ARTS / The afterlife of a critic

A NAME TO DROP MORE than any other modern critic, with the possible exception of Pauline Kael, who wrote about film for the New Yorker, Kenneth Tynan gets quoted by other critics. A computer search in the Independent on Sunday library revealed that his name has cropped up in national newspapers 11 times this month alone. This is partly because James Kelman won the Booker prize with a novel full of profanities and, as everyone knows, Tynan was the first person to say f--- on television. But Tynan is frequently quoted on all sorts of non- profane matters too.

Back on Earth - as it might be in Heaven

IN THE last 30 years, Michael Powell has gone from ostracism to apotheosis, from rejection as a pornographer (the first critical consensus on his 1960

Pardon my French - and Peter Mayle's bloody book

A FEW weeks ago the French government made the headlines after deciding on a policy of ethnic cleansing. It wasn't ethnic cleansing on the Serbian scale. Nobody was killed and nobody was left starving. It was simply an act of linguistic cleansing. The French announced their decision to protect their language by putting severe restrictions on the import of Anglo-Saxon expressions, and moments later hordes of displaced idioms and homeless American business phrases were fleeing across the French border, dazed and desperate.
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Kurt Cobain performing for 'MTV Unplugged' in New York, shortly before his death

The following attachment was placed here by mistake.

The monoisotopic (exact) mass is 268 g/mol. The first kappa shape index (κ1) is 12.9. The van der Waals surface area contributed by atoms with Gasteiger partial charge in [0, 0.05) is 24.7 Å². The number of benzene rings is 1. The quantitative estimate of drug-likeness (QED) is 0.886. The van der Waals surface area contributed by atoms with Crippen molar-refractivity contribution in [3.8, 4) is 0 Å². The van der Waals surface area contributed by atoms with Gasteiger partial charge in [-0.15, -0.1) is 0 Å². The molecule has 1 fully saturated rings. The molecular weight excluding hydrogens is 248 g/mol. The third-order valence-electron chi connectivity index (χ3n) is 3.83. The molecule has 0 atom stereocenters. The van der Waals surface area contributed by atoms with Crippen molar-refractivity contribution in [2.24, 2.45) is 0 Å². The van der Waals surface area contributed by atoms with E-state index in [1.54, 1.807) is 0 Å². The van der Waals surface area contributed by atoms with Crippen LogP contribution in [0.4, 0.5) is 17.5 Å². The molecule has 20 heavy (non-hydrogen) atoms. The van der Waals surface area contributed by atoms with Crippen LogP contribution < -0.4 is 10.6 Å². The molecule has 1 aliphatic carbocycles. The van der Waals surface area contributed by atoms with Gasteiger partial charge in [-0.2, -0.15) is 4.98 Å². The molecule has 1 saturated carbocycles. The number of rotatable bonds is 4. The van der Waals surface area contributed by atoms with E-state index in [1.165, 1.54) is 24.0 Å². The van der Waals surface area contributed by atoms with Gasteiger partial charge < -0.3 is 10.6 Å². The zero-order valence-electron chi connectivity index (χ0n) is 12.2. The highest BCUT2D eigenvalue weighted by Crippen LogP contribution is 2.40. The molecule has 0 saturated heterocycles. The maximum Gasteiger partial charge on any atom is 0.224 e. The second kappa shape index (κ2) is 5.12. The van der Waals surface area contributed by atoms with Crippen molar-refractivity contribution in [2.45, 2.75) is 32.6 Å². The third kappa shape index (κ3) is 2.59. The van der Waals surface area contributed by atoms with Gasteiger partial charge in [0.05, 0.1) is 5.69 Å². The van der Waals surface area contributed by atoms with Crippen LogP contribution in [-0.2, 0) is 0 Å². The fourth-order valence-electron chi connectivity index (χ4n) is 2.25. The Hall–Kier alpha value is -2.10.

music Brett Morgen's 'Cobain: Montage of Heck' debunks many of the myths
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Poldark star Heida Reed

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Head of WWF UK: We didn’t send Cameron to the Arctic to see green ideas freeze

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Author Kazuo Ishiguro on being inspired by shoot-outs and samurai

Author Kazuo Ishiguro on being inspired by shoot-outs and samurai

Set in a mythologised 5th-century Britain, ‘The Buried Giant’ is a strange beast
With money, corruption and drugs, this monk fears Buddhism in Thailand is a ‘poisoned fruit’

Money, corruption and drugs

The monk who fears Buddhism in Thailand is a ‘poisoned fruit’
America's first slavery museum established at Django Unchained plantation - 150 years after slavery outlawed

150 years after it was outlawed...

... America's first slavery museum is established in Louisiana
Kelly Clarkson: How I snubbed Simon Cowell and become a Grammy-winning superstar

Kelly Clarkson: How I snubbed Simon Cowell and become a Grammy-winning superstar

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Tony Oursler on exploring our uneasy relationship with technology with his new show

You won't believe your eyes

Tony Oursler's new show explores our uneasy relationship with technology. He's one of a growing number of artists with that preoccupation
Ian Herbert: Peter Moores must go. He should never have been brought back to fail again

Moores must go. He should never have been brought back to fail again

The England coach leaves players to find solutions - which makes you wonder where he adds value, says Ian Herbert